Staff handed out plastic ponchos. And red carpet-goers toted capes and umbrellas in Busan’s Centum City. But the storm clouds whipped up by Typhoon Kong-Rey served more to add to the atmosphere of the Busan International Film Festival’s Thursday night opening ceremony, rather than to dampen spirits.
After three years being buffeted by a political storm, and a partially-observed cold front of a Korean industry boycott, there was a sense that the festival is returning to some kind of normality.
While the iconic former festival chief Kim Dong-ho was not spotted on the red carpet, the festival is now, once again, in the hands of Lee Yong-kwan and Jay Jeon, who co-founded the festival with Kim 23 years ago.
A highlight of the opening ceremony was the barely announced arrival of ace music composer Ryuichi Sakamoto. He strode across the stage and knocked out a piano medley, including a segment from “Merry Christmas, Mr. Lawrence.” Sakamoto later received the Asian Filmmaker of the Year award.
His acceptance speech was personal, and political. And it may have resonated among the festival organizers. “Finally peace is coming to the Korean peninsula. As an Asian, I feel great happiness,” he said.
That sentiment was echoed by Busan mayor, Oh Keo-don. Although he was away in Pyeongyang, he sent a taped greeting, and suggested an “inter-Korean film festival.”
Other international visitors included Cannes selector Christian Jeune. Martine and Jean-Marc Therouanne, co-founders of France’s Vesoul Film Festival, were on hand to accept an award for their part in globalizing Korean cinema.
The evening’s clearest evidence of normalcy was the screening of a Korean-made film “Beautiful Days” as the festival opener. By first-time fiction feature director Jero Yun, the film focuses on the dissolution and restoration of a North Korean family. It boasts audience favorite actress Lee Na-young in her first film for some six years.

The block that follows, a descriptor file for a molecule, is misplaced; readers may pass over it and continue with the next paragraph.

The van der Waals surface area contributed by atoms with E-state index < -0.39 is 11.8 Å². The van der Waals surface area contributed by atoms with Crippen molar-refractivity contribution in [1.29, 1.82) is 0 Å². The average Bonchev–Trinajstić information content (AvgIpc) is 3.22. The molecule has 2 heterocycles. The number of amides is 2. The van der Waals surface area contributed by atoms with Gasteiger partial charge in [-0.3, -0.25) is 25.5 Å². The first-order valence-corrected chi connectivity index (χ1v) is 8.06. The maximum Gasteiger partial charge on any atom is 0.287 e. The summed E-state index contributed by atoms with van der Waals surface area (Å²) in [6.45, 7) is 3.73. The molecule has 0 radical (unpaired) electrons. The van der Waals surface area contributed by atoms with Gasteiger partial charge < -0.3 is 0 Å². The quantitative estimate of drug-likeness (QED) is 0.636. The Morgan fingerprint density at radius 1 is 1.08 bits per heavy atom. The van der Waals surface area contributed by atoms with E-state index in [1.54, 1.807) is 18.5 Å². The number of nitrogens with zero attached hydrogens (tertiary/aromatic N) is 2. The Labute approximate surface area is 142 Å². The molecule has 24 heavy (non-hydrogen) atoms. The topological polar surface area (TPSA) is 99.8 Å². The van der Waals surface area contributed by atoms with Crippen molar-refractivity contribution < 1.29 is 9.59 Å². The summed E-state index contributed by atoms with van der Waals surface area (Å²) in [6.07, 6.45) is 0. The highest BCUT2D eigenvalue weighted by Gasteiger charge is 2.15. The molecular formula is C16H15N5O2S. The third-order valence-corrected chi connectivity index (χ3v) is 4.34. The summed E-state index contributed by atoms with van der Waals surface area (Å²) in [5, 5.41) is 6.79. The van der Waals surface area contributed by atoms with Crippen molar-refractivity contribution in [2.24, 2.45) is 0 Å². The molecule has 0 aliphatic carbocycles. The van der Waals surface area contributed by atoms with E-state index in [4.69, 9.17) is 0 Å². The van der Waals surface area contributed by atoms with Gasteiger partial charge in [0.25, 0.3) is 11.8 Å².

Lee Na-Young, Jang Dong-yoon, Oh Kwang-rok, Lee Yu-jun and Seo Hyun-woo were in attendance for the film. Top Korean actors Hyun Bin and Jang Dong-gun also walked the red carpet, representing Korean period drama “Rampant.”
Audience reaction bordered on the hysterical for the “Herstory” team of director Min Kyu-dong, and veteran actress Kim Hae-sook. K-pop got a look in with EXO’s Chinese member Zhang Yixing and Girls’ Generation star Choi Soo-young both in town for their acting roles – in “The Island” and “Memories of a Dead End” respectively.
Past Busan regulars were present again this year. They included: actors Shin Sung-il, Ahn Sung-ki, and Moon Sung-keun. The 82-year-old director Im Kwon-taek made a dignified entrance, accompanied by his wife and young grandson.
Making a similar comeback, after a hiatus, the major Korean studio groups, CJ Entertainment, Lotte, Showbox and N.E.W., are this week all expected to host major parties in Busan. These events, which serve as showcases for upcoming movie slates and distribution muscle, had either been cancelled or toned down due to an air of austerity.
Busan’s position as an industry event also looks solid enough, after a couple of years in which politics conspired to keep away many Chinese executives. Busan’s Asian Film Market this year boasts an enlarged European presence.
Hollywood’s Patrick Hughes will give a talk on“The Hitman’s Bodyguard,” while star producer Jason Blum will discuss matters ranging from “Paranormal Activity” and “Get Out” to “Whiplash” and “BlacKkKlansman.”
But otherwise, the festival selection, made in a shortened time frame, leans heavily on Asian titles. Among the film highlights playing out over the next days are Zhang Yimou’s “Shadow,” Ho Wi Ding’s “Cities of Last Things,” Naomi Kawase’s “Vision,” Stanley Kwan’s “First Night Nerves” and Ash Mayfair’s “The Third Wife.” The week will round off with the world premiere of the Yuen Woo-ping-directed “Master Z: The Ip Man Legacy.”